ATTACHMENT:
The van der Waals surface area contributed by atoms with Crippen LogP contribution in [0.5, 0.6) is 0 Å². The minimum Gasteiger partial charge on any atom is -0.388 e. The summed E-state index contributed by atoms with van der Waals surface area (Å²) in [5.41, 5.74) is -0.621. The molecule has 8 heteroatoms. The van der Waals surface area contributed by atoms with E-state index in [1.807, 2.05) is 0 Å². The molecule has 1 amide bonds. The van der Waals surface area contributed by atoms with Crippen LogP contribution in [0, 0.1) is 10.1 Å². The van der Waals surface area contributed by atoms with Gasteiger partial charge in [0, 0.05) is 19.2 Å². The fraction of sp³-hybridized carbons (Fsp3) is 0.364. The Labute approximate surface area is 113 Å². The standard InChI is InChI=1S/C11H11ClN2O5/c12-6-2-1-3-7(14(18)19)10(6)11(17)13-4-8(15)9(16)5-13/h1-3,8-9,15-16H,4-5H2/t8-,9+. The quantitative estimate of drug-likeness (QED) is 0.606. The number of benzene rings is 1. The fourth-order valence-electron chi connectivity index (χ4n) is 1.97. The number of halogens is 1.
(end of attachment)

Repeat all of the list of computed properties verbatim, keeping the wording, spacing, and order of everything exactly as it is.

The van der Waals surface area contributed by atoms with Crippen LogP contribution in [0.5, 0.6) is 0 Å². The minimum Gasteiger partial charge on any atom is -0.388 e. The summed E-state index contributed by atoms with van der Waals surface area (Å²) in [5.41, 5.74) is -0.621. The molecule has 8 heteroatoms. The van der Waals surface area contributed by atoms with E-state index in [1.807, 2.05) is 0 Å². The molecule has 1 amide bonds. The van der Waals surface area contributed by atoms with Crippen LogP contribution in [0, 0.1) is 10.1 Å². The van der Waals surface area contributed by atoms with Gasteiger partial charge in [0, 0.05) is 19.2 Å². The fraction of sp³-hybridized carbons (Fsp3) is 0.364. The Labute approximate surface area is 113 Å². The standard InChI is InChI=1S/C11H11ClN2O5/c12-6-2-1-3-7(14(18)19)10(6)11(17)13-4-8(15)9(16)5-13/h1-3,8-9,15-16H,4-5H2/t8-,9+. The quantitative estimate of drug-likeness (QED) is 0.606. The number of benzene rings is 1. The fourth-order valence-electron chi connectivity index (χ4n) is 1.97. The number of halogens is 1.